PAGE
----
Information for the science-minded parent
© 2009-2014 Gwen Dewar, Ph.D., all rights reserved
Researchers who study baby development aim to understand one of the
world's most intriguing stories: How the human mind comes online.
The discoveries are fascinating for their own sake. But they also offer many practical insights for parents.
What does normal baby sleep look like? How frequently should a baby feed? How do you get a baby to try a new food?
In these pages, I review research from a wide range of fields--including
anthropology, medicine, psychology, evolutionary biology, and
If you have a new baby, you might want to start with these articles:
Otherwise, you can look up articles by topic (below).
For thoughts about the timing or scheduling of feeding, see my article, "The infant feeding schedule." In addition, learn more about "dream feeding," a tactic is designed to help parents of young infants get more sleep.
Breastfeeding families can find a variety of information about lactation in this collection of articles.
Introducing solids can be tricky, but you might make the transition easier by exposing babies to flavors before they begin weaning, or even before they are born. For more information, see these articles about
prenatal learning of food preferences
impact of flavors in breast milk and baby formula.
Crying, fussing, and colic
All babies cry. But some do it a lot more than others.
For an overview and evidence-based tips, see these articles about
crying, colic, and fussing.
For information about what causes colic, see this guide.
And if you've got a difficult baby, check out my blog post
about great outcomes for difficult babies who've been raised by sensitive, responsive parents.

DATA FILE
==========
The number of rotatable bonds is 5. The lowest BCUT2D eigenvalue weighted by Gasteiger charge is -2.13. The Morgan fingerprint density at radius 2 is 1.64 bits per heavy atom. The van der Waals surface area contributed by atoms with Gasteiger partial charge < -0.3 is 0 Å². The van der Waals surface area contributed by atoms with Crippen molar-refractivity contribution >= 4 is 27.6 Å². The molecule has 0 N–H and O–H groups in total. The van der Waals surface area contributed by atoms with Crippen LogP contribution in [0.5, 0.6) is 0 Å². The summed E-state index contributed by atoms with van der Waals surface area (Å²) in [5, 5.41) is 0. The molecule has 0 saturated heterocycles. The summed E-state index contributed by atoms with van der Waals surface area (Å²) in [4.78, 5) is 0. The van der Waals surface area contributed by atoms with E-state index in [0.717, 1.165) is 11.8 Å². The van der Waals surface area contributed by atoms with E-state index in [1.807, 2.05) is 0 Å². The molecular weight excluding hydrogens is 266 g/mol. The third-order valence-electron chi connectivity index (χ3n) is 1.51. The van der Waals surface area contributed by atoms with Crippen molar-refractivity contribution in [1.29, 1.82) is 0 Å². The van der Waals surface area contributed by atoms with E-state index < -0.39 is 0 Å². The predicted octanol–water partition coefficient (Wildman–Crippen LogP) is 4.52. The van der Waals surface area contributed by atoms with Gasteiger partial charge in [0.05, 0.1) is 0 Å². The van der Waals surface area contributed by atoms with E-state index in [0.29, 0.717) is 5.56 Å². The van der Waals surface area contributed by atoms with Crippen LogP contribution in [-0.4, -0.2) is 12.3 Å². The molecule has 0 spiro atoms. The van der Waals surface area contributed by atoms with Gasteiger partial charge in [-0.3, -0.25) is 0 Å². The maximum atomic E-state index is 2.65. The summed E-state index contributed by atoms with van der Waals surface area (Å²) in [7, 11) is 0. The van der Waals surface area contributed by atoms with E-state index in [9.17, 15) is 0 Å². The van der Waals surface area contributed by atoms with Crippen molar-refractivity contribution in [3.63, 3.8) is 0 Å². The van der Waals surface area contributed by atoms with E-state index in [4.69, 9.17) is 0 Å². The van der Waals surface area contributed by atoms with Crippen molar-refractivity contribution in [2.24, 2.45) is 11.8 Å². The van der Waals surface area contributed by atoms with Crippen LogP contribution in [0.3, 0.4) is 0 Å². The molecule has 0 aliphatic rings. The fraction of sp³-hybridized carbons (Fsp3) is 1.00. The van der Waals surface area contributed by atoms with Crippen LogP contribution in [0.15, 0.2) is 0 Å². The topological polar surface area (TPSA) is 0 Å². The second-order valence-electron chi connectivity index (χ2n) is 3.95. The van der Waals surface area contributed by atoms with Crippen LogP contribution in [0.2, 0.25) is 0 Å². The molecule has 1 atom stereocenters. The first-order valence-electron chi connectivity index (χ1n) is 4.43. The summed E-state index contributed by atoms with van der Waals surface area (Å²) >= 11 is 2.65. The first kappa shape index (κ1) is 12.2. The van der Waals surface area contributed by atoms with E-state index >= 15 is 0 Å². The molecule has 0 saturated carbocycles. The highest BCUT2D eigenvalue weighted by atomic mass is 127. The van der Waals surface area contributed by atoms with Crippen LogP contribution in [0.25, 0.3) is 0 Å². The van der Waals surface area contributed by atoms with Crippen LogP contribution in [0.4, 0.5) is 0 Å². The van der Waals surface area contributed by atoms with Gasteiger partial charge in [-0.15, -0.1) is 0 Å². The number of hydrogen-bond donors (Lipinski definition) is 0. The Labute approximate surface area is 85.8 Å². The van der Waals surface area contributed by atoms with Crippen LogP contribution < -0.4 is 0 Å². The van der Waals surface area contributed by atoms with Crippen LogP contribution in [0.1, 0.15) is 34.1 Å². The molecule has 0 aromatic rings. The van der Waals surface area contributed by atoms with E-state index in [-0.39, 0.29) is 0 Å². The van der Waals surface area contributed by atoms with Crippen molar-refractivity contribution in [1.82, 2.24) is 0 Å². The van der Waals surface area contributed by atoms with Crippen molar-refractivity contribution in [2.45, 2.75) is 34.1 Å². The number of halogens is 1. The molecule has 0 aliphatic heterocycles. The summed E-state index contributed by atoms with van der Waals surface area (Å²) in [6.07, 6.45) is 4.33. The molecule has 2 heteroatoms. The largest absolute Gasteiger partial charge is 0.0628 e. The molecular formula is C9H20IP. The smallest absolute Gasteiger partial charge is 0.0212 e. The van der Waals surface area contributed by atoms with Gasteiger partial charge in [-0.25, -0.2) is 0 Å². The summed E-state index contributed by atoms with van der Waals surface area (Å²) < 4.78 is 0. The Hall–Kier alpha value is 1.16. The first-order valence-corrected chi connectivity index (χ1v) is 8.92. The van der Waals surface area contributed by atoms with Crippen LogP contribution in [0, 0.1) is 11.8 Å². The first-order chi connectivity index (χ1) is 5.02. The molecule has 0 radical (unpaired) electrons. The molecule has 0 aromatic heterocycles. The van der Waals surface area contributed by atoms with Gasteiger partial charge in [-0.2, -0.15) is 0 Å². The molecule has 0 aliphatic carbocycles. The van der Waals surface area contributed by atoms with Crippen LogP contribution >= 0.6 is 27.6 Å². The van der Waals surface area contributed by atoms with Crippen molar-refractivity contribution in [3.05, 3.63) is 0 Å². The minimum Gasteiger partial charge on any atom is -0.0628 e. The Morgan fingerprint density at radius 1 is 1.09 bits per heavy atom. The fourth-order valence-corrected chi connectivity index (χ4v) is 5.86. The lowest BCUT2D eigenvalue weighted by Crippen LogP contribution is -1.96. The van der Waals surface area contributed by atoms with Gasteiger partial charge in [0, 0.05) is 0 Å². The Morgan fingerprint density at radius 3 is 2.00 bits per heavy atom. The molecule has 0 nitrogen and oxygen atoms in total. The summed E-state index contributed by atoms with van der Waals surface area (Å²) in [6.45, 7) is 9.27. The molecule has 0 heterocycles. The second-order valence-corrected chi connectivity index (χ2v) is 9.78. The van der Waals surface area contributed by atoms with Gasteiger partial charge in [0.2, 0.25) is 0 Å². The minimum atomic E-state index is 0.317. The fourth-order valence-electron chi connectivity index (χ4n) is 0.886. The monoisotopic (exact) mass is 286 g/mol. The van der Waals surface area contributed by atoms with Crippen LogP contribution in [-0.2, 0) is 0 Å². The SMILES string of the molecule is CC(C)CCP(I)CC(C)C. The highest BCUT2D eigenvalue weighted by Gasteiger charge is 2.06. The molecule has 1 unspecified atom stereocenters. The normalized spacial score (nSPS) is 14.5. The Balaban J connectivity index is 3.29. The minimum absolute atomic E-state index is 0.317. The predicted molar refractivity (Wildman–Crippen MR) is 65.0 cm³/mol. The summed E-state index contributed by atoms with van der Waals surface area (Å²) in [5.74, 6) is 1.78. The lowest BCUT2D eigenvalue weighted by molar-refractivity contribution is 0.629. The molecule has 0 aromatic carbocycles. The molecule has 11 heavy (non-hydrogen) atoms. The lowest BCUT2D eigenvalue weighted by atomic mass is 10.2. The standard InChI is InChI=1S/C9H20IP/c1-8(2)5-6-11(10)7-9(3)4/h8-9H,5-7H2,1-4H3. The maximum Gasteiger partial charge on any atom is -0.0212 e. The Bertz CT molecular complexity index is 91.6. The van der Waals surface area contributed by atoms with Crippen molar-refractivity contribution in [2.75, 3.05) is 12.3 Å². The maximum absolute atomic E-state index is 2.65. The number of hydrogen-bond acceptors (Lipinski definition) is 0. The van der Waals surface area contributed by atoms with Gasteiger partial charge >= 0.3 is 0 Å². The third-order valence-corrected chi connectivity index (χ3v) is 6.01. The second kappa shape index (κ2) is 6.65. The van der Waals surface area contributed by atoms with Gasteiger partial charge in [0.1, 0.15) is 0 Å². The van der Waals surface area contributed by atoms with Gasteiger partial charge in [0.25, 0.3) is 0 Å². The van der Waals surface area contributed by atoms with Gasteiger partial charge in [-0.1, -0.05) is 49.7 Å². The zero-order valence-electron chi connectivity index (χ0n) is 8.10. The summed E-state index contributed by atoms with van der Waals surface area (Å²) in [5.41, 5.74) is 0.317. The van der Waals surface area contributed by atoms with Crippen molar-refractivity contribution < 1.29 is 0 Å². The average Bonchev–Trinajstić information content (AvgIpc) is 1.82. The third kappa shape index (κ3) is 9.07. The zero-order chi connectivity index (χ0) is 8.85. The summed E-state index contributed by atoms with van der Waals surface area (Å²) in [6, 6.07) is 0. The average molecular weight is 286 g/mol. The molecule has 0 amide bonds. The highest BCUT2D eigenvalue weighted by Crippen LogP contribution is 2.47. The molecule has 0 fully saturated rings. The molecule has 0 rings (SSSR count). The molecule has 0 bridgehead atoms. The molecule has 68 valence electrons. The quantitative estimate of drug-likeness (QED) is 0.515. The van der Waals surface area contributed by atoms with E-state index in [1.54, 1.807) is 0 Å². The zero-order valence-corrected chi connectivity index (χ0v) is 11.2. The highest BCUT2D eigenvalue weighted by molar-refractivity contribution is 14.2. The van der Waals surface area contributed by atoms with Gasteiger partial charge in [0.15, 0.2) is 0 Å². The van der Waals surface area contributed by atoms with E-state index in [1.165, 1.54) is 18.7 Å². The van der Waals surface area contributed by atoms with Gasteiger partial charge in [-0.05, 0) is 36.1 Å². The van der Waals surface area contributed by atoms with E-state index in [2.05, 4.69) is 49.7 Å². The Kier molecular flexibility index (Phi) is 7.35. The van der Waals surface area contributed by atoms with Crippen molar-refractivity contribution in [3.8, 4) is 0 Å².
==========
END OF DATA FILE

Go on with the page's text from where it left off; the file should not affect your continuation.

Language and communicating with babies
When do babies speak their first words? As I explain elsewhere, most babies have achieved this milestone by their first birthdays. But experiments suggest that some babies begin to talk by the age of 6 months. You can read more about fascinating research here.
How do babies acquire language?
Cross-cultural studies suggest
that some babies can learn language in a rather passive way -- by merely
listening to adults talk. But other research shows that babies benefit
from being involved in two-way "conversations" with their caregivers.
In fact, of the most important predictors of a
baby's language development may be the amount of time he spends in conversation with an older, competent speaker.
Does your voice change when you address a baby? It does for many people, and babies like it. The slow, repetitive, musical style of speaking is called "infant directed speech," and it appears to help babies understand our emotions. There is also evidence it helps babies learn how to talk.
In addition, it makes a difference how we relate to our babies. Studies suggest that making eye contact during conversation helps babies "tune in." It's a signal that tells babies we attempting to convey something meaningful.
And what we talk about matters too. When we accurately label emotions and thoughts -- sharing our insights about how our children feel, as well as how others feel -- kids tend to develop more secure relationships and stronger social skills.
When do babies say their first words? Some babies begin to understand the meaning of words as early as 6 months. For these babies, it's possible that certain babbled syllables, like "ba-ba" are attempts to speak specific words (like "bottle"). But other don't start talking until they're much older. Around the world, most babies have begun speaking their first words by 11-13 months. For more information, see this article about the development of baby speech.
What about baby sign language?
Some people have claimed that we can give baby development a boost by
teaching infants to communicate with gestures. These claims are not
supported by the latest research.
However, there's evidence that we help our babies decipher new words when we use expressive gestures, like pointing at an object we're talking about. And it's plausible that "baby
sign language" improves communication between parents and infants, and
this may benefit the parent-child relationship. To learn more, check out
this article about the
science of baby signing.
Learning, awareness, and memory
Once, the Western medical establishment claimed that the mind of the newborn was a blank slate. Today we know better.
As I note below, babies are born with strong biases for social interaction and social learning. Babies also show surprising intellectual abilities. For instance, clever experiments reveal that your baby’s mathematical mind is